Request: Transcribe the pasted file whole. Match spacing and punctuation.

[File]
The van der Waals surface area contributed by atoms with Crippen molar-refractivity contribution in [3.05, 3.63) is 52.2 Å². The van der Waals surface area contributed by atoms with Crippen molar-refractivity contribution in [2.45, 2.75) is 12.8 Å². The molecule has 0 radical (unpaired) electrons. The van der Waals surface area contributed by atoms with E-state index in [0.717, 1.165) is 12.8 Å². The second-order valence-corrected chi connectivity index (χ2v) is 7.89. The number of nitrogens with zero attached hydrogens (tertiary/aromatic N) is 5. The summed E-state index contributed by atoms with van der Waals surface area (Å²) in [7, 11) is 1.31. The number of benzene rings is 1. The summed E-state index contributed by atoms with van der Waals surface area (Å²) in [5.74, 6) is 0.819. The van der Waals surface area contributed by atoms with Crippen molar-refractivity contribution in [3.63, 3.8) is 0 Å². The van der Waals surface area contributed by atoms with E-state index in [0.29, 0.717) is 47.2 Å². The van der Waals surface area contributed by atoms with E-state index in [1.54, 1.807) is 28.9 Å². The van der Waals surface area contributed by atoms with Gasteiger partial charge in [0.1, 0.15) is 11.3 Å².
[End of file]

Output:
The van der Waals surface area contributed by atoms with Crippen molar-refractivity contribution in [3.05, 3.63) is 52.2 Å². The van der Waals surface area contributed by atoms with Crippen molar-refractivity contribution in [2.45, 2.75) is 12.8 Å². The molecule has 0 radical (unpaired) electrons. The van der Waals surface area contributed by atoms with E-state index in [0.717, 1.165) is 12.8 Å². The second-order valence-corrected chi connectivity index (χ2v) is 7.89. The number of nitrogens with zero attached hydrogens (tertiary/aromatic N) is 5. The summed E-state index contributed by atoms with van der Waals surface area (Å²) in [7, 11) is 1.31. The number of benzene rings is 1. The summed E-state index contributed by atoms with van der Waals surface area (Å²) in [5.74, 6) is 0.819. The van der Waals surface area contributed by atoms with Crippen molar-refractivity contribution in [3.63, 3.8) is 0 Å². The van der Waals surface area contributed by atoms with E-state index in [0.29, 0.717) is 47.2 Å². The van der Waals surface area contributed by atoms with E-state index in [1.54, 1.807) is 28.9 Å². The van der Waals surface area contributed by atoms with Gasteiger partial charge in [0.1, 0.15) is 11.3 Å².